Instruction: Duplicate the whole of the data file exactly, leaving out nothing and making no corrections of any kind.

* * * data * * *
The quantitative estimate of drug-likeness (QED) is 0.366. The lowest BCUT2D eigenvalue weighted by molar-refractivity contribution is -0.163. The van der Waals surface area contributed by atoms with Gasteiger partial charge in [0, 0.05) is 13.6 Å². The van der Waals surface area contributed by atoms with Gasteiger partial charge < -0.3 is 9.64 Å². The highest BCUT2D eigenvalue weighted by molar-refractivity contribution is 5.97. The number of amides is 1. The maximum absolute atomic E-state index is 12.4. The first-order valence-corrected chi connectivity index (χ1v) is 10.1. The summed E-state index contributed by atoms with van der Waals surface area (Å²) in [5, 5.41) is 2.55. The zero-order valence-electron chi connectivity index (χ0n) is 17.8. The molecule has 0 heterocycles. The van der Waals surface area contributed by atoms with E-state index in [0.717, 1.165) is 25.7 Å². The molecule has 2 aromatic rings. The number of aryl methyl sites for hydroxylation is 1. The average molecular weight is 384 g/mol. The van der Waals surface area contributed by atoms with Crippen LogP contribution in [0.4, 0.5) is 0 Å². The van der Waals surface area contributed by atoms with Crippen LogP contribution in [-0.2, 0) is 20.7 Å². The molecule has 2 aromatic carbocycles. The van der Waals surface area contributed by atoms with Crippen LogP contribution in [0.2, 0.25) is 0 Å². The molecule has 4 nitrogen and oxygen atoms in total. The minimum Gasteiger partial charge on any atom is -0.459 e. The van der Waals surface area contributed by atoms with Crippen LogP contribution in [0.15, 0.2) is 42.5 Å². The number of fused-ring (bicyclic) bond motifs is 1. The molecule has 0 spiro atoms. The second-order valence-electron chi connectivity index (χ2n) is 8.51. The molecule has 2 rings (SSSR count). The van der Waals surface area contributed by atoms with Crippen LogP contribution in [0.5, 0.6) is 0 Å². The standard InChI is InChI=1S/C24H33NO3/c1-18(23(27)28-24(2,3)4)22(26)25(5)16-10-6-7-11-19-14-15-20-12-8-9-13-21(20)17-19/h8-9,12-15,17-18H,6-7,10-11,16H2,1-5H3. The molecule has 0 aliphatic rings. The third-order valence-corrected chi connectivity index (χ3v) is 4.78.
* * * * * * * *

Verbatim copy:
The quantitative estimate of drug-likeness (QED) is 0.366. The lowest BCUT2D eigenvalue weighted by molar-refractivity contribution is -0.163. The van der Waals surface area contributed by atoms with Gasteiger partial charge in [0, 0.05) is 13.6 Å². The van der Waals surface area contributed by atoms with Gasteiger partial charge < -0.3 is 9.64 Å². The highest BCUT2D eigenvalue weighted by molar-refractivity contribution is 5.97. The number of amides is 1. The maximum absolute atomic E-state index is 12.4. The first-order valence-corrected chi connectivity index (χ1v) is 10.1. The summed E-state index contributed by atoms with van der Waals surface area (Å²) in [5, 5.41) is 2.55. The zero-order valence-electron chi connectivity index (χ0n) is 17.8. The molecule has 0 heterocycles. The van der Waals surface area contributed by atoms with E-state index in [0.717, 1.165) is 25.7 Å². The molecule has 2 aromatic rings. The number of aryl methyl sites for hydroxylation is 1. The average molecular weight is 384 g/mol. The van der Waals surface area contributed by atoms with Crippen LogP contribution in [0.4, 0.5) is 0 Å². The van der Waals surface area contributed by atoms with Crippen LogP contribution in [-0.2, 0) is 20.7 Å². The molecule has 2 aromatic carbocycles. The van der Waals surface area contributed by atoms with Crippen LogP contribution in [0.2, 0.25) is 0 Å². The molecule has 4 nitrogen and oxygen atoms in total. The minimum Gasteiger partial charge on any atom is -0.459 e. The van der Waals surface area contributed by atoms with Crippen LogP contribution in [0.15, 0.2) is 42.5 Å². The number of fused-ring (bicyclic) bond motifs is 1. The molecule has 0 spiro atoms. The second-order valence-electron chi connectivity index (χ2n) is 8.51. The molecule has 2 rings (SSSR count). The van der Waals surface area contributed by atoms with Crippen LogP contribution in [0.5, 0.6) is 0 Å². The standard InChI is InChI=1S/C24H33NO3/c1-18(23(27)28-24(2,3)4)22(26)25(5)16-10-6-7-11-19-14-15-20-12-8-9-13-21(20)17-19/h8-9,12-15,17-18H,6-7,10-11,16H2,1-5H3. The molecule has 0 aliphatic rings. The third-order valence-corrected chi connectivity index (χ3v) is 4.78.